Meanwhile, back in Victoria, our group of fearless explorers was eventually turfed from the Irish Times Pub after getting into a dust up with a group of exiled Finnians. Can you believe it, those religious rebels tried, unsuccessfully I might add, to steal our horned helmets! Next year we shall return in even greater numbers to claim back our lost territory. At that time it will be our intention to rename the Irish Times Pub to something more befitting of our Norwegian-Canadian heritage. No Norwegian worth his salted lutefisk will put up with being pushed around for long.

Harold McNeill
October 9, 2011

Harold’s Stepfather, Wilfred Geoffrey Skarsen (1922 – 2003) hailed from a long line of Norwegian pioneers who helped to settle north-eastern Alberta in the area around Cold Lake in the last century.  Originally from Beitstad, a farming community north of Trondheim, Wilfred’s mom and dad immigrated to Canada in the late 1800s.

A bit more Norwegian history is provided in Cornocopia Traditions,



Victoria, BC, October 9, 2011. A Proclamation being read by Jim Hill gives the
Son’s of Norway, their families and friends, Freedom of the City.
Seated: Betty Hall and Agnes Capjon

Committee Interrogates a Prisoner

Friends of Norway


Names TBA


Erika and Linda Simonsen


 Norwegian Mom and Daughter (Erika and Linda Simonsen)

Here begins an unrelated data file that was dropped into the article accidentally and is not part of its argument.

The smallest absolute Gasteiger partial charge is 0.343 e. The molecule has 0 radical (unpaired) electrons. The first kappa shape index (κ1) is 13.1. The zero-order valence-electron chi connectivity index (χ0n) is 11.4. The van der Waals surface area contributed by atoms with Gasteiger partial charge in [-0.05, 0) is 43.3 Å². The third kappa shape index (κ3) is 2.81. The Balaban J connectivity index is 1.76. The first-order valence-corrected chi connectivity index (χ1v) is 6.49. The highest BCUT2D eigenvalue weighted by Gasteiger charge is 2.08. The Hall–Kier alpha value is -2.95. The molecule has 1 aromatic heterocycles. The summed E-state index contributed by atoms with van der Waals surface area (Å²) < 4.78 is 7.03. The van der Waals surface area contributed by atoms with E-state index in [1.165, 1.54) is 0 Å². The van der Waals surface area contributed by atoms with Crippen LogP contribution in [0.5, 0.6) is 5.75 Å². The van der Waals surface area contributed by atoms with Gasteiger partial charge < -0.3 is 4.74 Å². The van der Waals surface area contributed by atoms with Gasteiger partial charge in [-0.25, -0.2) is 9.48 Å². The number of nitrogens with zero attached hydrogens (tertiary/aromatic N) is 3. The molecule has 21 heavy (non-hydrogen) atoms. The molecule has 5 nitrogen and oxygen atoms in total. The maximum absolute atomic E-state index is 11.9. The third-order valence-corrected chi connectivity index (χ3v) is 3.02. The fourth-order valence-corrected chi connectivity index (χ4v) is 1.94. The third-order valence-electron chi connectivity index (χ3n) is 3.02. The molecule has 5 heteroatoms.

Friends of Norway

Fredag kveld jeg utbrakte en skål til ære for kvinnelandslaget i fotball og deres store seier over Sverige i EM i forrige uke.  (Not sure but I think they are celebrating the defeat of Sweden sometime back in the sixteenth century (the only time Norway beat Sweden at something)

A Clash of Cultures


 Names TBA


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  • Harold McNeill

    April 14, 2020 |

    Hi Rick,
    Great to hear from you and trust all is going well. Our family members are all doing well but it must be pretty tough for a lot of people. I had once heard you were going to do some writing but never heard anything further. I would be most interested, but do you think the OB News have archives back to that time. Any link or information you could provide would be greatly appreciated. Did you keep copies? Regards, Harold

  • Rick Gonder

    April 14, 2020 |

    Hi Harold
    About 22 years ago I spent several weeks going through the OBPD archives. I wrote several stories that were published in the OB News. Feel free to use if they are of value to what you are doing.
    Keep this up, I’m enjoying it and it brings back memories.

  • Harold McNeill

    April 12, 2020 |

    Hi Susan,

    Glad you had a chance to read. I decided to update these stories by proofreading as there were several grammatical errors in many. Hopefully, many of those glaring errors have been removed.